I love opinionated non-PC people. This blog is to vent my opinions on life, the universe and everything. Which is 42 which in gematria is "My Heart" (LBY) according to Rabbi Abulafia. The Divine Heart is the centre of everything.

Friday, October 25, 2013

Lateral and Mystical Narrative Encounter and Sharing


In his article "Theology and Narration: Reflections on the 'Narrative Theology'- Debate and Beyond", Andreas Mauz, discusses the role of argumentative theology and narrative theology. Mauz holds that each of these approaches has its appropriate place in theological discussion and development. However it is often frustrating in the world of academic studies for those who are more lateral and mystical in their way of thinking and writing. Those who are more inclined to be systematic, argumentative and vertical in their thinking do not 'get' those who are lateral and mystical.

Pope John Paul II's writings are often disparaged by many Western academics because he writes and thinks in a more lateral and mystical way. Rather than an argumentative monologue or dialogue this 'other' (alterity) approach is a sharing of wisdom where everything is connected to everything else and needs to be encountered rather than debated. It is more of a theological and philosophical storytelling or narrative approach that draws on many sources. This approach Liesbeth Korthals Altes in “A Theory of Ethical Reading” calls "post-structuralist bricolage". For the argumentative and systematic person (who is more sensing than intuitive) this seems confusing and jumbled.

Unless the more lateral and mystical person can find a teacher of a similar outlook they will not perform well in the present peer-reviewed world of academia. Those of the systematic and argumentative school consistently misunderstand mystical writings even when they specialise in these areas. A good example is Gershom Scholem, who while very erudite from a structuralist perspective, totally misunderstands Kabbalah and mysticism, as do many of his academic disciples. 

This is also true of those erudite priests and scholars (such as Jesuits etc) who misinterpret the writings of mystics because they interpret the words of a mystic with an ontological approach rather than a mystical approach. This was the case of those holy but ontologically focused priests who criticised the writings of Luisa Piccarreta because they could not discern the difference between the ontological use of a term from a mystical use of the same term but having a different emphasis and meaning in mystical theology.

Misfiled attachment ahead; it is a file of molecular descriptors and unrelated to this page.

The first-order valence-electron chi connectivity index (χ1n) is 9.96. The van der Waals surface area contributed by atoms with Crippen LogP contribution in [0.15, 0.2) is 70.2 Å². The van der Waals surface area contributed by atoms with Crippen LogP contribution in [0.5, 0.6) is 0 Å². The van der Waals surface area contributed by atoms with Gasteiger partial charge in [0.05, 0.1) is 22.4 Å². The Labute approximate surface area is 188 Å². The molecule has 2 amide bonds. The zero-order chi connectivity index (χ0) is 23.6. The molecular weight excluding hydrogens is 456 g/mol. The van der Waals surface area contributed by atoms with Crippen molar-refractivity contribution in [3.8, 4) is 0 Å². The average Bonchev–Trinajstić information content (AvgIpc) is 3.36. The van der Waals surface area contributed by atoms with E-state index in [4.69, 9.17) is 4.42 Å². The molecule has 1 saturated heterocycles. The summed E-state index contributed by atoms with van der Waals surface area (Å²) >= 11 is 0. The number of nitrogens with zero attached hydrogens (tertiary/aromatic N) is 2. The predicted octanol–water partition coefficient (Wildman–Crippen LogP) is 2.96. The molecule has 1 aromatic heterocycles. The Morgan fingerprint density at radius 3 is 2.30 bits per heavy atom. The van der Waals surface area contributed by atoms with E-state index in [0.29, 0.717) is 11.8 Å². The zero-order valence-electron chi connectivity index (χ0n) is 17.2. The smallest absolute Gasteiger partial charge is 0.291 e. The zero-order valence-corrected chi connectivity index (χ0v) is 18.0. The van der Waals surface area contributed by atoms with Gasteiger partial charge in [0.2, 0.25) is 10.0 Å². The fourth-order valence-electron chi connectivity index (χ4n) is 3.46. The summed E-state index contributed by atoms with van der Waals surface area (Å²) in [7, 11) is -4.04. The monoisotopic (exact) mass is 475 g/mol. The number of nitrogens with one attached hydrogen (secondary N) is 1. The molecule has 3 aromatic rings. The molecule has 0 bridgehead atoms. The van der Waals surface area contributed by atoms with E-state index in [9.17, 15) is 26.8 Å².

Fortunately in the world of post-modernist philosophy and theology we have the ideas of Levinas who challenges us to move away from ontological focused philosophy and theology into a transcendent ethical focus or paradigm. Unfortunately Levinas is often interpreted incorrectly by those coming from the systematic and vertical approach as they seek to understand his concepts from an approach centred in ontology.  

These 'ontological structuralists' dominate in both the worlds of liberal/ modernist theology and orthodox/conservative theology. They turn everything into an argument or debate in which one must take sides and demonise everything the other side holds dear. They both found Pope John Paul II an enigma, that one side demonised and the other idolised, while misunderstanding most of what he wrote. I fear that they may do the same with Pope Francis. 

The world of the spiritual and mystical is beyond human comprehension and systemising (totalising) and can only be glimpsed in the beauty and inner truth/message of an icon. The created world itself is an icon in which we can glimpse the "beyond" just as we can in a painted or artistic icon or in a literary icon. However those of a limited vertical structuralist mentality can only see a superficial aesthetic and /or ideological meaning to such icons of the "beyond". 

The 'vertical structuralist' needs to climb a vertical ladder and tread on every step. Each connecting link must be marked out with clear, blatant and logical information and instructions. They are on a set journey following a seemingly clear, marked out route. Whereas the 'lateral mystics' ascend on a spiral ladder or staircase in which they leap like a stag or deer from level to level. Those who follow these 'leapers' follow their lateral leaps, through mystical intuition, preserving the mystery or enigma of the whole adventure into the mystical depths of the Heart. To mark out the detail between leaps is to destroy the adventure and to pervert the ascent.

Often the 'lateralists' are forced (in a sense) into the straight-jackets of the 'verticalists' in order to succeed in a 'verticalist' environment. Sometimes these 'crosses of the spirit' are a necessary discipline for a short period of time (a time of ethical melancholy), before the 'lateralist' can be set loose to bound over the mountains with joy once again. We all have the potential to be a  free and creative 'leaper' and we all have the perversion to become a verticalist 'enforcer' of totalities. 

I hope and pray that Pope Francis will be the anti-enforcer (the humble shepherd) who frees us from all catholic 'totalities' whether on the right or left. That he will be the one that opens the doors of the Church to the 'fullness' of a time of free, simple, creative and holy leaping in mystic delight at the approach of the coming eschatological kingdom (present sacramentally already in the Eucharist). The culmination of this Eucharistic kingdom and reign will be when the Divine Will is done on earth as it is in Heaven.

For a bit of mystical leaping see The Church as Sophia